I know many anorexics, bulimics, and other disordered eaters who prefer to keep their experiences tightly under wraps - a book bound, locked, and hidden under the floorboards. And I can understand why - who wants to reopen old wounds or expose what might be perceived as weaknesses? But somehow, I’ve never really felt that way. For the most part, I’ve always been quite open about my life as an anorexic in recovery, from the moment I was first diagnosed. Why? Well, a few reasons come to mind…
First of all, it’s a conversation that doesn’t happen enough. Eating disorders have become increasingly prevalent among females and males over the past three decades, and yet only recently have we really been bringing the issue to light. Prior to the establishment of organizations like the Looking Glass, the National Eating Disorders Association, Jessie’s Hope, and many others, the topic of disordered eating was swept under the rug, stigmatized, misunderstood, and even outright tabooed. But they existed nevertheless. In the shadows they proliferated until the sheer volume of emaciated or internally damaged patients could no longer be ignored. To this day, the world still struggles to accept anorexia, bulimia, and other eating disorders as true diseases.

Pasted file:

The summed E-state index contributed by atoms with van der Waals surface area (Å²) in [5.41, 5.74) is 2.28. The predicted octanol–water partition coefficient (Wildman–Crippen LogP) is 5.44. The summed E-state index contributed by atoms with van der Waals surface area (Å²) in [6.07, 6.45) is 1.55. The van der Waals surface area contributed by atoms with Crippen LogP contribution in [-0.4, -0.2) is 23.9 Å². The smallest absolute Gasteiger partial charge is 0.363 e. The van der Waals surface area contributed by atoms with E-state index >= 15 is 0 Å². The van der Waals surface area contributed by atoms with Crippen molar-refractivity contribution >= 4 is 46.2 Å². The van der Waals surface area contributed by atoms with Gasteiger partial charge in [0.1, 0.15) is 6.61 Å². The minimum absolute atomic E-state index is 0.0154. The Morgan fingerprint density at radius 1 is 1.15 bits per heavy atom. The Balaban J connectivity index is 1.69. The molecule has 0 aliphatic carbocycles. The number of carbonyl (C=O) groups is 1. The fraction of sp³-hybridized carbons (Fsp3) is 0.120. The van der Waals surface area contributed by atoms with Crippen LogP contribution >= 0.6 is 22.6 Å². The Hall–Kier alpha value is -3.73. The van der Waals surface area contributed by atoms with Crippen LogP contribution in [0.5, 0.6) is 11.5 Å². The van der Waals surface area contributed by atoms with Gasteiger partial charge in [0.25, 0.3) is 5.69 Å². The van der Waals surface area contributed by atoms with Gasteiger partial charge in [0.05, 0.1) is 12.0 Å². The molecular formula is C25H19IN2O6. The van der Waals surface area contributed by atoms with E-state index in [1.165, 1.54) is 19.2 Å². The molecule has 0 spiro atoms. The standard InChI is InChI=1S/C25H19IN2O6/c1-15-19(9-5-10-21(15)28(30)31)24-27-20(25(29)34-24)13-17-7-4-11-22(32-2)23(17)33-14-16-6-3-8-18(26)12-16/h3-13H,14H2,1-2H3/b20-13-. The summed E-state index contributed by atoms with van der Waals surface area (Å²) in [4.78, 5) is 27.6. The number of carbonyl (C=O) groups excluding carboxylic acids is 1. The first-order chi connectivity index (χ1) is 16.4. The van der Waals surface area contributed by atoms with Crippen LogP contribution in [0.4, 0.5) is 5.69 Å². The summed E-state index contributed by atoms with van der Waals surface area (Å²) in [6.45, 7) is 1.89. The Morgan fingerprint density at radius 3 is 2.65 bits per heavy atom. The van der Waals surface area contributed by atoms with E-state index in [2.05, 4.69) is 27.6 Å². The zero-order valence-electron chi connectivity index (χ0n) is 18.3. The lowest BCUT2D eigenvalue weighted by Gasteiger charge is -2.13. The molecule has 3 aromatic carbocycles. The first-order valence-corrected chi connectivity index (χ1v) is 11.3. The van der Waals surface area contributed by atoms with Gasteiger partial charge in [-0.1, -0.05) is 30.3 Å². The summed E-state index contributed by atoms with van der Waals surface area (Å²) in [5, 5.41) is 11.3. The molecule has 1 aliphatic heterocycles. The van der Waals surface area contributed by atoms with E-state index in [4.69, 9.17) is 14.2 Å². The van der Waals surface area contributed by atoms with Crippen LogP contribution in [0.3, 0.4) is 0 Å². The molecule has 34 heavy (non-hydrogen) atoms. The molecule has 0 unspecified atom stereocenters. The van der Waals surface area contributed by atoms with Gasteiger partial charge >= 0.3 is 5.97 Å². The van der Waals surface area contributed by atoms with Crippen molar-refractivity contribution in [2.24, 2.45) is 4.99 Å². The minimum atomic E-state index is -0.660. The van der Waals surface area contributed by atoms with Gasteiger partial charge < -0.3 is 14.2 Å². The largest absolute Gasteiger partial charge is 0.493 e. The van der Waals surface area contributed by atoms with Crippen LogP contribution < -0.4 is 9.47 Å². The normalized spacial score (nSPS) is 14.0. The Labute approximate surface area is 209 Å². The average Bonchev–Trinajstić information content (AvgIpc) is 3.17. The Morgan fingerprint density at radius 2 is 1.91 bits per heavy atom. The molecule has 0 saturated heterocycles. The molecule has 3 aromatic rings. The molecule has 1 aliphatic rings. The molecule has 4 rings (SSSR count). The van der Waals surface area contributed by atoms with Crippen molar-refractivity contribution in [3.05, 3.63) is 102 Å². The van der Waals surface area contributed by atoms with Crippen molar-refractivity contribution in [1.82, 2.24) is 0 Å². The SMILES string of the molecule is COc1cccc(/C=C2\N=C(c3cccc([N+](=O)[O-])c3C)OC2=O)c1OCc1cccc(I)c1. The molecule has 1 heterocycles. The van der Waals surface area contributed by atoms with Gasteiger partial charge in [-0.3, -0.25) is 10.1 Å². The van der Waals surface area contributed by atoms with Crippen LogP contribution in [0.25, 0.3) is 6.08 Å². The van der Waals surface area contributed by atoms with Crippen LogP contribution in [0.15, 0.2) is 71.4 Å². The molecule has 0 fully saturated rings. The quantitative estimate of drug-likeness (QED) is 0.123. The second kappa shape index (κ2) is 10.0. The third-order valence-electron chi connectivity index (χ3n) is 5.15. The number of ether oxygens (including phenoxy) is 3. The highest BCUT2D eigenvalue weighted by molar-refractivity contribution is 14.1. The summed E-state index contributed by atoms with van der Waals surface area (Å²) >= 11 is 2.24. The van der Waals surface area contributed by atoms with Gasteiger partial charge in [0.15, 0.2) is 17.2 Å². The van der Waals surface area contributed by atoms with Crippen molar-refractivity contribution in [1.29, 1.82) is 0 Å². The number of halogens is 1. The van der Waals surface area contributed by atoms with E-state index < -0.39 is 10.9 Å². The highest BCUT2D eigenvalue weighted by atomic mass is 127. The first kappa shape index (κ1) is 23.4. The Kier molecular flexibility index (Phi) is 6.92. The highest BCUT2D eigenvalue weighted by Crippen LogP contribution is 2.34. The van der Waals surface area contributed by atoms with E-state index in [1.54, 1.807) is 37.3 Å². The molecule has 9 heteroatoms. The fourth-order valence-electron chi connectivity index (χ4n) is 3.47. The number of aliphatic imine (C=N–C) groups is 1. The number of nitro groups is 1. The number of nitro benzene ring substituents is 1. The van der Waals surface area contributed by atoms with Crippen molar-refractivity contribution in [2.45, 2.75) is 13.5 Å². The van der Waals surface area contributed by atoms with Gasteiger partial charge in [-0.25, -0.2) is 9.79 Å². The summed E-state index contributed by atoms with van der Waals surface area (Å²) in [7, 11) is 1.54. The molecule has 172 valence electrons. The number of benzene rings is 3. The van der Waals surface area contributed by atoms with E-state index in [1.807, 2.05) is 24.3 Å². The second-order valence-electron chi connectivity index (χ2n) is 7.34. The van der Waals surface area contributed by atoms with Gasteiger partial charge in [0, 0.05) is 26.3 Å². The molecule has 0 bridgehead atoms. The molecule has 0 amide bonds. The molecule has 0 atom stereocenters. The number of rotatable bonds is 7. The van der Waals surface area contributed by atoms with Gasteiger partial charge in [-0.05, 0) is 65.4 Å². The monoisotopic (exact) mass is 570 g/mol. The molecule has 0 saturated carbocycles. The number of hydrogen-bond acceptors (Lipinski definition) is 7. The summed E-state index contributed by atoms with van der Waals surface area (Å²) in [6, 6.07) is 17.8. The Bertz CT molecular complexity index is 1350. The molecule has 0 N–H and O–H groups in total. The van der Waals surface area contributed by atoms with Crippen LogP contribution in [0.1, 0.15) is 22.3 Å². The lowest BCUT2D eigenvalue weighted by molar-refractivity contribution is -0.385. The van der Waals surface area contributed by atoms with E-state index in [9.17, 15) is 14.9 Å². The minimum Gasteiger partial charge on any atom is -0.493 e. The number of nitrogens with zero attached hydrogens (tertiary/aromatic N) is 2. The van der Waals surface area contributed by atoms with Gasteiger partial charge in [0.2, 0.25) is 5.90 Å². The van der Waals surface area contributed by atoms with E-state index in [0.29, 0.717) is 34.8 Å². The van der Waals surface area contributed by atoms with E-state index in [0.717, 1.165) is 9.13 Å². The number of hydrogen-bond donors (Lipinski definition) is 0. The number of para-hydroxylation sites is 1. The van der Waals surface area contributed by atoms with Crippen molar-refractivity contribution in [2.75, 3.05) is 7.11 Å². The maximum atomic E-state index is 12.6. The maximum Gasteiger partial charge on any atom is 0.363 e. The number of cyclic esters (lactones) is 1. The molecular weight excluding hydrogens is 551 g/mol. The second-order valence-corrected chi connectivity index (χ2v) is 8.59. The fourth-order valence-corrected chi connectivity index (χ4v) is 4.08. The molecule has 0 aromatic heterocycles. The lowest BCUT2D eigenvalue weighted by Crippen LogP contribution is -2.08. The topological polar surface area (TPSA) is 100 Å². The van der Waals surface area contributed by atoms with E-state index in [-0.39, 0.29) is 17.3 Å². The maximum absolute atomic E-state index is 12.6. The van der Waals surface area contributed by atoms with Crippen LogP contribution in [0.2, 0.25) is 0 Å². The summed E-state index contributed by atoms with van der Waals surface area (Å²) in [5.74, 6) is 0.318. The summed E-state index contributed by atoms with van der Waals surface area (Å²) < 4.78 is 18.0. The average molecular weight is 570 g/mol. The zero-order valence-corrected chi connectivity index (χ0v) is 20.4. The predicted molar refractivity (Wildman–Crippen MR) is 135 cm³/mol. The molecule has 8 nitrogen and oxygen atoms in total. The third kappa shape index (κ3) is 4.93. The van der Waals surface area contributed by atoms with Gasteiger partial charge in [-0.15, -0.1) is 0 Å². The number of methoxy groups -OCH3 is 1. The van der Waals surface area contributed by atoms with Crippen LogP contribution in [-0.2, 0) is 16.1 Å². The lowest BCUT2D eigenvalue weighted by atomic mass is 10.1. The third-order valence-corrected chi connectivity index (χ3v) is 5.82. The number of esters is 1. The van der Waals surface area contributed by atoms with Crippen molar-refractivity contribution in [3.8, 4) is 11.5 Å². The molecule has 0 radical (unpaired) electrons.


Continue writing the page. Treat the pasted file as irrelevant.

So I tell my story in hopes that it might help encourage more conversation - that, like the ripples emanating from the drop of a stone, the discussion might spread… and with it, the awareness so critical to breaking the cycle of eating disorders among us.
The second reason is a bit of a selfish one: I share my story because there’s nothing that holds me to recovery better than reflecting on where I once was, what it was like, and how far I’ve come. The pain of a long, agonizing journey that at times just barely skirted death has left me with a few scars, but I’m grateful for the marks of life worth living. Most people might want to forget the torture of an eating disorder, but for me, it’s an unforgettable force that holds me to recovery. Hospital wards, IV’s, ceaseless fear, and a cold that reached far beyond the physical - there’s absolutely no way I would ever want to go back.
Finally, and most importantly, I tell my story in case there’s even the tiniest chance that it might be of help to others - that my experience might actually benefit those who still suffer. Because these are diseases of isolation that make the victim feel alone and unlovable, the hope that someone else can truly relate is perhaps one of the strongest assets in recovery. I made so very little progress in my own recovery until I found others like me who had found freedom from their eating disorders, and were willing to share their experience with me. So I tell my story as they did, to pay the gift of freedom forward. The truth is, no one can recover alone - and there’s no better guide for a journey than one who has traveled the path before.
Alison is a regular contributor to The Looking Glass’ blog, is an eating disorders survivor and is an inspiration to those around her.